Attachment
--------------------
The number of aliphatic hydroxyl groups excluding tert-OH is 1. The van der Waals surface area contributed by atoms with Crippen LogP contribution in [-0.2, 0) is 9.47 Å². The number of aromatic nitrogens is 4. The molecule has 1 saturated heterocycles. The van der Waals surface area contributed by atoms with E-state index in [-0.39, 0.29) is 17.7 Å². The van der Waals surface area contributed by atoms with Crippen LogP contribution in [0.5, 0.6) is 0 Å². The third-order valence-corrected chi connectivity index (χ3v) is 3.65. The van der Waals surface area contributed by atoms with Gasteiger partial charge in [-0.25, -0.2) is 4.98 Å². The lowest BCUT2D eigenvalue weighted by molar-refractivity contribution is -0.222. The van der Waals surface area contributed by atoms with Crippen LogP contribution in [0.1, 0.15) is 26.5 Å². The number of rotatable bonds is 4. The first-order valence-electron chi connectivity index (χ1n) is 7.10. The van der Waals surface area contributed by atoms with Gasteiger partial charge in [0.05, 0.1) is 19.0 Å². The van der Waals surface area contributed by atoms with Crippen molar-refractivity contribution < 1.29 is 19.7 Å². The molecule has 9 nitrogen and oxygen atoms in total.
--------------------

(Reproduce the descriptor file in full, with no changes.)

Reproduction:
The number of aliphatic hydroxyl groups excluding tert-OH is 1. The van der Waals surface area contributed by atoms with Crippen LogP contribution in [-0.2, 0) is 9.47 Å². The number of aromatic nitrogens is 4. The molecule has 1 saturated heterocycles. The van der Waals surface area contributed by atoms with E-state index in [-0.39, 0.29) is 17.7 Å². The van der Waals surface area contributed by atoms with Crippen LogP contribution in [0.5, 0.6) is 0 Å². The third-order valence-corrected chi connectivity index (χ3v) is 3.65. The van der Waals surface area contributed by atoms with Gasteiger partial charge in [-0.25, -0.2) is 4.98 Å². The lowest BCUT2D eigenvalue weighted by molar-refractivity contribution is -0.222. The van der Waals surface area contributed by atoms with Crippen LogP contribution in [0.1, 0.15) is 26.5 Å². The number of rotatable bonds is 4. The first-order valence-electron chi connectivity index (χ1n) is 7.10. The van der Waals surface area contributed by atoms with Gasteiger partial charge in [0.05, 0.1) is 19.0 Å². The van der Waals surface area contributed by atoms with Crippen molar-refractivity contribution < 1.29 is 19.7 Å². The molecule has 9 nitrogen and oxygen atoms in total.